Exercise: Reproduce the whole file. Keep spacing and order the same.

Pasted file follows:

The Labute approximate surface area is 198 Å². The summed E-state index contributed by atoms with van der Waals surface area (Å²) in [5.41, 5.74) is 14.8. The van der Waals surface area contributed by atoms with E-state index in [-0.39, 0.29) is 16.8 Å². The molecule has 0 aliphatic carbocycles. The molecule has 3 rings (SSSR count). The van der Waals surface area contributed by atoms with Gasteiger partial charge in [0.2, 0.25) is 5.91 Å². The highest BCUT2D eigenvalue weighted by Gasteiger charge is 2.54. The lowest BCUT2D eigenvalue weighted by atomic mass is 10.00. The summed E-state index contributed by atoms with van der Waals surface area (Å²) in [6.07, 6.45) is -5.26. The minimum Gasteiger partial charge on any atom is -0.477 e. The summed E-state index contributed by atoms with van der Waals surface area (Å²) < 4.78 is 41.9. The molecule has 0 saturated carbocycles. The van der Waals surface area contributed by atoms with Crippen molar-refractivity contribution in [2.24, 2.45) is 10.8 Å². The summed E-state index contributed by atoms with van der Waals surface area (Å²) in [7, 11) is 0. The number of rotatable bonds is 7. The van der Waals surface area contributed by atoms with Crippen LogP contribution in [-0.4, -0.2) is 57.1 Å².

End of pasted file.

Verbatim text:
The Labute approximate surface area is 198 Å². The summed E-state index contributed by atoms with van der Waals surface area (Å²) in [5.41, 5.74) is 14.8. The van der Waals surface area contributed by atoms with E-state index in [-0.39, 0.29) is 16.8 Å². The molecule has 0 aliphatic carbocycles. The molecule has 3 rings (SSSR count). The van der Waals surface area contributed by atoms with Gasteiger partial charge in [0.2, 0.25) is 5.91 Å². The highest BCUT2D eigenvalue weighted by Gasteiger charge is 2.54. The lowest BCUT2D eigenvalue weighted by atomic mass is 10.00. The summed E-state index contributed by atoms with van der Waals surface area (Å²) in [6.07, 6.45) is -5.26. The minimum Gasteiger partial charge on any atom is -0.477 e. The summed E-state index contributed by atoms with van der Waals surface area (Å²) < 4.78 is 41.9. The molecule has 0 saturated carbocycles. The van der Waals surface area contributed by atoms with Crippen molar-refractivity contribution in [2.24, 2.45) is 10.8 Å². The summed E-state index contributed by atoms with van der Waals surface area (Å²) in [7, 11) is 0. The number of rotatable bonds is 7. The van der Waals surface area contributed by atoms with Crippen LogP contribution in [-0.4, -0.2) is 57.1 Å².